bank transaction and ik = {amount, 10.000, 20.000} a categorized expression of this variable, noted as item. Furthermore, if ej was a categorical variable such as the city of the account owner then ik = {city, ‘Athens’, ’Athens’} could be a valid item of this variable. For
simplicity reasons we will also denote the above item as ik = {city, ‘Athens’}
Let XQ be a set of quantitative-variable items in I. Also, let XC be a set of categoricalvariable items in I. Let YQ be a set of quantitative variables in E. Also let YC be a set of
categorical variables in E.
An association rule is an implication of the following form:
X ⇒ Y, measure(Y)
X = {x1,…,xn1}, xr ∈ XQ U XC , and
Y = {y1,…,yn2}, ys ∈ YQ U YC
The left-hand side of a rule defines a subset of the database table D and is called profile.
The profile can be a set of r number of items (noted as r-itemset) which are either categorical found in XC or quantitative found in XQ. For a transaction t = {⟨e1,v1⟩,…,⟨em,vm⟩}, we
say that t has profile Xr if t coincides with Xr whenever Xr is defined. We denote this set of
transactions as TXr.
The right-hand side of a rule consists of a vector of measure values for a set of quantitative or categorical variables in YQ or YC respectively, with the measure taken over TX, the
transactions which match the profile of the left-hand side of the rule. In this paper we use
the mean value as the measure to define the significance of a rule; however other measures
may be used as well. We denote as yTx the mean value of y ∈ Y for the profile TX.
An r-itemset profile may contain other (r-1)-itemset profiles. We say that the (r-1)itemset profile Xr-1 is a superset of Xr if r > 1 and TXr ⊆ TXr-1. For 1-itemset profiles X1 their
superset is the database table D denoted as TX1 ⊆ TD. Likewise we say that the profile Xr is
a subset of the profile Xr-1.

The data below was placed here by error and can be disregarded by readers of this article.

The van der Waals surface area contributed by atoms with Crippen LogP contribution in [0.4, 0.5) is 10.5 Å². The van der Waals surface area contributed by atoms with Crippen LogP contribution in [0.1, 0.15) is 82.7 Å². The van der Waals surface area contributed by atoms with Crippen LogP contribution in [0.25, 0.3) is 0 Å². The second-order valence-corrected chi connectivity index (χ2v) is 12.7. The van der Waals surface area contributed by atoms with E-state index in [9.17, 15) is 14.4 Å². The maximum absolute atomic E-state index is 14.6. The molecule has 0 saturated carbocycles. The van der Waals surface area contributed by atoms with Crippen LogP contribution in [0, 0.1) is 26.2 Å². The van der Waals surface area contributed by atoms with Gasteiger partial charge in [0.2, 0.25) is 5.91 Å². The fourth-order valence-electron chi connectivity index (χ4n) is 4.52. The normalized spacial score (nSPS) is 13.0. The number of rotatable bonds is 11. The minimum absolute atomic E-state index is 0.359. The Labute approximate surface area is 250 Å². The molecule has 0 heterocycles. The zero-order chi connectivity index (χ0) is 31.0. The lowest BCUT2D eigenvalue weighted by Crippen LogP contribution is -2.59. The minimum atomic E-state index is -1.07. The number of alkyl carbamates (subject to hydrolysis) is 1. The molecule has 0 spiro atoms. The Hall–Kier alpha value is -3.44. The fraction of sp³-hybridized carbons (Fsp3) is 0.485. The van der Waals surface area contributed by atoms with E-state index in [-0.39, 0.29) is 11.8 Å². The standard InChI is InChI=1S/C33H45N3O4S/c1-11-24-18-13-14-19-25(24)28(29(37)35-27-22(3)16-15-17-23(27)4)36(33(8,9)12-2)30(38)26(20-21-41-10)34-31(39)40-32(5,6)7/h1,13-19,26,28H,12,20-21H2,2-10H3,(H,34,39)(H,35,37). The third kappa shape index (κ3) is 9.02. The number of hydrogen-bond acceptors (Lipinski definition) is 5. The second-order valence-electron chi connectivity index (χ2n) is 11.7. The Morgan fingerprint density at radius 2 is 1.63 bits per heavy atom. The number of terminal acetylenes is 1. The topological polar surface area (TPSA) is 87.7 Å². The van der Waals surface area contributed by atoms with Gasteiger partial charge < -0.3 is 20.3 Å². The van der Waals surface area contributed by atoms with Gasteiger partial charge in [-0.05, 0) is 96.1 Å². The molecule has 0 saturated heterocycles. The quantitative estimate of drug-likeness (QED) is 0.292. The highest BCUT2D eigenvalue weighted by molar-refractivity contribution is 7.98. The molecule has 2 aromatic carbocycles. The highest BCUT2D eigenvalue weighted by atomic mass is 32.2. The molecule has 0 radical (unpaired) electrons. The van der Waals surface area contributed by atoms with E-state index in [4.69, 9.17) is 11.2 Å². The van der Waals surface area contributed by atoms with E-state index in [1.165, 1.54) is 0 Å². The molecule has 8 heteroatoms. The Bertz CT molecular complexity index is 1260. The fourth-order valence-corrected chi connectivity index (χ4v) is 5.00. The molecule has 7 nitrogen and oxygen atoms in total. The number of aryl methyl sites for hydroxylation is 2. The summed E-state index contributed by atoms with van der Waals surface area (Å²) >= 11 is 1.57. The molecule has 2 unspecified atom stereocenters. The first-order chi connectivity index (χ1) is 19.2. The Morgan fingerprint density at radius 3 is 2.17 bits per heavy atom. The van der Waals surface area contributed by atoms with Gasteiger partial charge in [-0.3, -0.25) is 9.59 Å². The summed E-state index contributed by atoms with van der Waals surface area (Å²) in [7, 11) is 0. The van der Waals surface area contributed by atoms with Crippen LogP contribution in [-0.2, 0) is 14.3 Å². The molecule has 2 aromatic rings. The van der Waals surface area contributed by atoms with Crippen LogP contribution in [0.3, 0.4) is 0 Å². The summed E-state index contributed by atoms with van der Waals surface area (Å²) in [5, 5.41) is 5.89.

An example could be the following two itemsets:
X2 = {age, 20, 29}, {smoker, yes} defines transaction set TX2
X1 = {age, 20, 29} defines transaction set TX1 with TX2 ⊆ TX1
A rule points to an extraordinary behavior of the variables in Y, if the measures (in our
case: means) of those variables in the transactions TXr, defined by the profile, is significantly different from the same measures of the same variables in the transactions of a superset of the profile, TXr-1. Note that although the mean values may be different in the specific database, this may not be the case for the entire population, thus a statistical test has to
be measure the significance level of the difference. In our case we assume that all variables
follow the normal distribution, thus we use the Z-test. However the statistical test used may
vary. Thus we define the significance of a rule as:
MeanY(TXr) ≠ MeanY(TXr-1)
2.2 Definitions for Intertransaction Association Rules
Let E = C∪D∪E’ ={c1,…,cnc} ∪{d} ∪ {e1,…,ene) be the set of variables for a database
table D of transactions t = {⟨c1,vc1⟩,…,⟨cnc,vcnc⟩,⟨d,vd⟩, ⟨e1,ve1⟩,…,⟨ene,vene⟩}. We will define
the following types of variables (fields):
Dimensional Variable d: This is a field in the database table D that defines the location
in the dimensional space for each transaction t.
Context Identifiers C: These are the fields in the database table D that define a unique